3. Results

The methods described above resulted in four elevation models of 2.5 cm spatial resolution: an unmodified DSM (Figure 2a) and three DTMs produced through classifying points geometrically (Figure 2b), through color selection (Figure 2c), and using the fully automatic procedure (Figure 2d). Each DTM is intended to represent the bare earth surface of the site, stripped of vegetation and architecture, though results vary by method. In each method, in areas of the site where the points were classified as ground, the cloud of points was used by Agisoft to generate a continuous raster surface. However, in areas covered by vegetation or architecture in which no ground classified points existed due to the limitations of photography and photogrammetry discussed above, the program interpolated a surface from the ground points on each side of the open space. In other words, the elevation measurements in areas covered by vegetation or stone walls serve as estimates based on the nearest ground points [21]. Ultimately the entire DTM is generated through an interpolative process, though this interpolation becomes more speculative in areas with fewer relevant points—i.e., those with dense vegetation and a complex ground surface [21]. It is difficult to quantify the error in elevation induced by the interpolation of vegetated areas, given a lack of a control dataset of points below vegetation. Testing of the quality of the DTM-generation process was not a primary goal of the field project, and so the data needed to conduct this type of accuracy testing was not collected in the field. However, visual inspection of the resulting DTMs is insightful for the relative utility of the results and subsequent research can investigate the accuracy of each classification method [38].

4. Discussion

Visual inspection of each resulting DEM is useful for understanding the extent to which each point cloud classification method was successful in identifying ground points, and therefore removing vegetation and architecture at the site from the elevation model. The DSM produced without classifying points (Figure 2a) serves as a control for comparison. On this DSM, the vegetation across the site is clearly visible as roughly circular high points across the site, especially its summit. Architecture is also apparent on closer inspection.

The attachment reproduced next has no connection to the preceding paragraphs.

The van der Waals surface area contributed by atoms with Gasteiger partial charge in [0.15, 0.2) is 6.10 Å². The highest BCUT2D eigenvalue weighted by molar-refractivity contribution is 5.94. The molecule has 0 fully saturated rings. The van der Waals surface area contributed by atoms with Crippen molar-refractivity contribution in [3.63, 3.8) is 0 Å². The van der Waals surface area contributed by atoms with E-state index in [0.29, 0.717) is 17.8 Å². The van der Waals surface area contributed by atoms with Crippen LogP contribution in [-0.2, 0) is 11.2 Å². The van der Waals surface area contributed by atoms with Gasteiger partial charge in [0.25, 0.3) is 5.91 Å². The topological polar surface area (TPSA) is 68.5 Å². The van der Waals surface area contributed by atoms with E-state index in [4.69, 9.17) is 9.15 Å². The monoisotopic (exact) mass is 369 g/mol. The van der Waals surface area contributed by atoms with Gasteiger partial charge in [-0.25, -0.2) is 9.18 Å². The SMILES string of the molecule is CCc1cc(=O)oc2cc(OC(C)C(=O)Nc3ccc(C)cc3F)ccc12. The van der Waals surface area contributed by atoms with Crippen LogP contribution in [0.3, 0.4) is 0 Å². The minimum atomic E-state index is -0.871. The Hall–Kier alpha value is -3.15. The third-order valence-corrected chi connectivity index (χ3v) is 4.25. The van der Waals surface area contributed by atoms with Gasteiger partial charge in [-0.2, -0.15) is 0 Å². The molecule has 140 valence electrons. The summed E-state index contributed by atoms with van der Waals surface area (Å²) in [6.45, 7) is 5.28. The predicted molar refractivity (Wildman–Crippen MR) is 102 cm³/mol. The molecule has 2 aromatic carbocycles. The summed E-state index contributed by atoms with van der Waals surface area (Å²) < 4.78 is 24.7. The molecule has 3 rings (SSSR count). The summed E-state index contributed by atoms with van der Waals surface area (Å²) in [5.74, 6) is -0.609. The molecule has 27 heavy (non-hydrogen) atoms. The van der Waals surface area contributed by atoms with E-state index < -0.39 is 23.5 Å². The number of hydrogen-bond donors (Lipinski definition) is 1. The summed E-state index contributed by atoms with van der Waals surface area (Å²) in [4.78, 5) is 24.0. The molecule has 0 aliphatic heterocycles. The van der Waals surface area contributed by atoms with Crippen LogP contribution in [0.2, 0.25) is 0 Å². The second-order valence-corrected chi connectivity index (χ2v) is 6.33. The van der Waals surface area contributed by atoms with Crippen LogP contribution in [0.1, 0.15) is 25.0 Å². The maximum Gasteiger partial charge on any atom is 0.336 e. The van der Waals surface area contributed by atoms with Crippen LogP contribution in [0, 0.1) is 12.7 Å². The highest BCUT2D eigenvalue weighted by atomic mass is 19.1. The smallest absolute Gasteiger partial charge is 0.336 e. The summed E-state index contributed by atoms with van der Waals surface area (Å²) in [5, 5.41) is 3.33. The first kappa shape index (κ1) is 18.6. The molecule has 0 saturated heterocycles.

Of the other elevation models, the DTM produced by the geometric classification tool Classify Ground Points is clearly superior. The model is free of any elements of elevation representing large vegetation and architecture at the site is not apparent in the dataset. Previous testing of this point cloud classification technique for DTM production has reported that quantitative error results for the approach are highly competitive, but qualitative results are less so [43]. In the present case study, visual inspection of the results shows that the qualitative results in terms of the algorithm’s ability to differentiate vegetation from ground points are superior to other methods provided within Agisoft. However, further testing can examine the extent to which quantitative error rates compare to other approaches.
Other methods provided by Agisoft were less successful in differentiating ground points from vegetation. A color-based approach (Figure 2b), despite classifying the lowest number of points out of the three classification techniques, was the least successful in removing vegetation from the DEM. The DEM produced through this method clearly illustrates that points on top of vegetation were classified as ground points, even despite the iterative process and fine tuning of the color and tolerance parameters. Despite the flawed result, this tool still has potential for point cloud classification as it can be used in combination with other tools, including manual identification, to produce a more refined result. However, at Kastrouli, this tool was not sufficient to produce a DTM without manual editing.
The final approach tested here is the fully automated tool, Classify Points, which applies Agisoft’s proprietary algorithm, developed through machine learning, to sort points in the model into classes. Points identified as “ground” were subsequently used to produce the DEM. Unfortunately, though easy to use, this approach was not effective in classifying points at Kastrouli. This automated approach classified many points on the surface of the site as “building” (orange points in Figure 3), despite the lack of buildings in the scene. Low stone walls across the site were correctly classified as building; however, bedrock outcrops and much of the bare earth at the site was incorrectly grouped as such. Only a fraction of the actual ground surface was classified as “ground” (brown points in Figure 3) as well, with this class also featuring enough low-lying vegetation to disrupt the quality of the DTM. However, much of the vegetation at the site was classified correctly, suggesting potential for more nuanced use of this approach to classify and remove vegetation rather than rely on the identification of ground points. Overall, this tool was not accurate at Kastrouli, though it may be effective in other contexts and sites.